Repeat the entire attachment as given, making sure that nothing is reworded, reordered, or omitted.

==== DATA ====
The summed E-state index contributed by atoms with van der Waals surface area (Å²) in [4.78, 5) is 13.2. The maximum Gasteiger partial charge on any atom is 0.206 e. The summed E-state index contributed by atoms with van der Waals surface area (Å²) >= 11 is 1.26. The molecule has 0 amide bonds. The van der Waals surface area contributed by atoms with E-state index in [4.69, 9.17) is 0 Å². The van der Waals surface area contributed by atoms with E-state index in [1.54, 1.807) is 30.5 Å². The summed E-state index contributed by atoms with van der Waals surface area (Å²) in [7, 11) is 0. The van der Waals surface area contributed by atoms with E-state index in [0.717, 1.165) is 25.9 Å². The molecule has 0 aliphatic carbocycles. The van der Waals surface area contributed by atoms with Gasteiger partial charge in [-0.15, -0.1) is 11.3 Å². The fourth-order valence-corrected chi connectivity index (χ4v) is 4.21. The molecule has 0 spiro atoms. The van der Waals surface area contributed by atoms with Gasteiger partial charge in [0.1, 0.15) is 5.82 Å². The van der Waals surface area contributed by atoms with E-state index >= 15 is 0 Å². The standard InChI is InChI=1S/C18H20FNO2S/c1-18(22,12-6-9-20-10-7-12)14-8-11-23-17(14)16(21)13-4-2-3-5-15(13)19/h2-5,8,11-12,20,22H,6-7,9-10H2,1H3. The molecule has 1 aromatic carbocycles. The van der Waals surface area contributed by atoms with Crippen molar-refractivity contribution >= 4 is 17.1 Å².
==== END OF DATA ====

The summed E-state index contributed by atoms with van der Waals surface area (Å²) in [4.78, 5) is 13.2. The maximum Gasteiger partial charge on any atom is 0.206 e. The summed E-state index contributed by atoms with van der Waals surface area (Å²) >= 11 is 1.26. The molecule has 0 amide bonds. The van der Waals surface area contributed by atoms with E-state index in [4.69, 9.17) is 0 Å². The van der Waals surface area contributed by atoms with E-state index in [1.54, 1.807) is 30.5 Å². The summed E-state index contributed by atoms with van der Waals surface area (Å²) in [7, 11) is 0. The van der Waals surface area contributed by atoms with E-state index in [0.717, 1.165) is 25.9 Å². The molecule has 0 aliphatic carbocycles. The van der Waals surface area contributed by atoms with Gasteiger partial charge in [-0.15, -0.1) is 11.3 Å². The fourth-order valence-corrected chi connectivity index (χ4v) is 4.21. The molecule has 0 spiro atoms. The van der Waals surface area contributed by atoms with Gasteiger partial charge in [0.1, 0.15) is 5.82 Å². The van der Waals surface area contributed by atoms with E-state index >= 15 is 0 Å². The standard InChI is InChI=1S/C18H20FNO2S/c1-18(22,12-6-9-20-10-7-12)14-8-11-23-17(14)16(21)13-4-2-3-5-15(13)19/h2-5,8,11-12,20,22H,6-7,9-10H2,1H3. The molecule has 1 aromatic carbocycles. The van der Waals surface area contributed by atoms with Crippen molar-refractivity contribution >= 4 is 17.1 Å².